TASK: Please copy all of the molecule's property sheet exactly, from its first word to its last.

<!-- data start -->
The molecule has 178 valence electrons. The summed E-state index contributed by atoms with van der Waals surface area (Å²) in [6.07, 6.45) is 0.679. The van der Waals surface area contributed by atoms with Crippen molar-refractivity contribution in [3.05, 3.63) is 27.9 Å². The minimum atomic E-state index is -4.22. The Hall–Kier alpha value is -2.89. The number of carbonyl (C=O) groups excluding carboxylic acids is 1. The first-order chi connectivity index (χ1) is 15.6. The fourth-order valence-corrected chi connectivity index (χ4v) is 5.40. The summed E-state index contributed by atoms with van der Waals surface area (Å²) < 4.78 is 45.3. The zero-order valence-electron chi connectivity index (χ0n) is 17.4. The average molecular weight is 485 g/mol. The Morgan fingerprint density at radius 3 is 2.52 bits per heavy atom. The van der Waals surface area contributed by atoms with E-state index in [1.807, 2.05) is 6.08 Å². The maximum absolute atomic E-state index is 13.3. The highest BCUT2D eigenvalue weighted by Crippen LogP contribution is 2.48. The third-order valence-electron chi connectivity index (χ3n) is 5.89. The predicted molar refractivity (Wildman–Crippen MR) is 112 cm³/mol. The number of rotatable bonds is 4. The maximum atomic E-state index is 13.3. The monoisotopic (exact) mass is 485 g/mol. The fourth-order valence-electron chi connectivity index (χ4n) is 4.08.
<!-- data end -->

The molecule has 178 valence electrons. The summed E-state index contributed by atoms with van der Waals surface area (Å²) in [6.07, 6.45) is 0.679. The van der Waals surface area contributed by atoms with Crippen molar-refractivity contribution in [3.05, 3.63) is 27.9 Å². The minimum atomic E-state index is -4.22. The Hall–Kier alpha value is -2.89. The number of carbonyl (C=O) groups excluding carboxylic acids is 1. The first-order chi connectivity index (χ1) is 15.6. The fourth-order valence-corrected chi connectivity index (χ4v) is 5.40. The summed E-state index contributed by atoms with van der Waals surface area (Å²) < 4.78 is 45.3. The zero-order valence-electron chi connectivity index (χ0n) is 17.4. The average molecular weight is 485 g/mol. The Morgan fingerprint density at radius 3 is 2.52 bits per heavy atom. The van der Waals surface area contributed by atoms with E-state index in [1.807, 2.05) is 6.08 Å². The maximum absolute atomic E-state index is 13.3. The highest BCUT2D eigenvalue weighted by Crippen LogP contribution is 2.48. The third-order valence-electron chi connectivity index (χ3n) is 5.89. The predicted molar refractivity (Wildman–Crippen MR) is 112 cm³/mol. The number of rotatable bonds is 4. The maximum atomic E-state index is 13.3. The monoisotopic (exact) mass is 485 g/mol. The fourth-order valence-electron chi connectivity index (χ4n) is 4.08.